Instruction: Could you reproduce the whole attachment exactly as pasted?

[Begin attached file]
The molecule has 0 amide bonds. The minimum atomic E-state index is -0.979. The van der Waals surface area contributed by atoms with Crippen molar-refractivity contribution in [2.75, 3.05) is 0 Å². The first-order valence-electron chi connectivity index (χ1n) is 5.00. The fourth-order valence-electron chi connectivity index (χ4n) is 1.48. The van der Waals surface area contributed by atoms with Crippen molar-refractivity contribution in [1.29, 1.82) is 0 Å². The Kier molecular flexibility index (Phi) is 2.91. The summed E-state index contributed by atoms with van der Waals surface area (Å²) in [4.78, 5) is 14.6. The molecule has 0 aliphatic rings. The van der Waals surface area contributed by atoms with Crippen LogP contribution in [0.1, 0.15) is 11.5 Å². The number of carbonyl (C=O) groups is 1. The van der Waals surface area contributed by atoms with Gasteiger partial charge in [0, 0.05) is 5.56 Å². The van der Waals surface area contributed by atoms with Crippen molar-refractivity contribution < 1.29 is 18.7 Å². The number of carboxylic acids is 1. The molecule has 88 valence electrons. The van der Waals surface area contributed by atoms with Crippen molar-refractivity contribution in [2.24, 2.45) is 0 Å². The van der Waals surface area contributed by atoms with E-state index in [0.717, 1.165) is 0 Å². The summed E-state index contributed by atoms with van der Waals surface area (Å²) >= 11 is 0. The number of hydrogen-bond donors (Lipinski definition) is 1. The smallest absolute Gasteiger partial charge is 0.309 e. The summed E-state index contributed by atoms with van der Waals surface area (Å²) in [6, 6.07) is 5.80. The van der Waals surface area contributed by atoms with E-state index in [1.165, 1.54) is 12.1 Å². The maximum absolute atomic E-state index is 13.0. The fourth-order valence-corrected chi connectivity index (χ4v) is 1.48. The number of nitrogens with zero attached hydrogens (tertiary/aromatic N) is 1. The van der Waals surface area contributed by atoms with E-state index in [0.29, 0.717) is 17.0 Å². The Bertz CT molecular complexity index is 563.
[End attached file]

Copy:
The molecule has 0 amide bonds. The minimum atomic E-state index is -0.979. The van der Waals surface area contributed by atoms with Crippen molar-refractivity contribution in [2.75, 3.05) is 0 Å². The first-order valence-electron chi connectivity index (χ1n) is 5.00. The fourth-order valence-electron chi connectivity index (χ4n) is 1.48. The van der Waals surface area contributed by atoms with Crippen molar-refractivity contribution in [1.29, 1.82) is 0 Å². The Kier molecular flexibility index (Phi) is 2.91. The summed E-state index contributed by atoms with van der Waals surface area (Å²) in [4.78, 5) is 14.6. The molecule has 0 aliphatic rings. The van der Waals surface area contributed by atoms with Crippen LogP contribution in [0.1, 0.15) is 11.5 Å². The number of carbonyl (C=O) groups is 1. The van der Waals surface area contributed by atoms with Gasteiger partial charge in [0, 0.05) is 5.56 Å². The van der Waals surface area contributed by atoms with Crippen molar-refractivity contribution < 1.29 is 18.7 Å². The number of carboxylic acids is 1. The molecule has 88 valence electrons. The van der Waals surface area contributed by atoms with Crippen molar-refractivity contribution in [2.24, 2.45) is 0 Å². The van der Waals surface area contributed by atoms with E-state index in [0.717, 1.165) is 0 Å². The summed E-state index contributed by atoms with van der Waals surface area (Å²) >= 11 is 0. The number of hydrogen-bond donors (Lipinski definition) is 1. The smallest absolute Gasteiger partial charge is 0.309 e. The summed E-state index contributed by atoms with van der Waals surface area (Å²) in [6, 6.07) is 5.80. The van der Waals surface area contributed by atoms with E-state index in [1.165, 1.54) is 12.1 Å². The maximum absolute atomic E-state index is 13.0. The fourth-order valence-corrected chi connectivity index (χ4v) is 1.48. The number of nitrogens with zero attached hydrogens (tertiary/aromatic N) is 1. The van der Waals surface area contributed by atoms with E-state index in [0.29, 0.717) is 17.0 Å². The Bertz CT molecular complexity index is 563.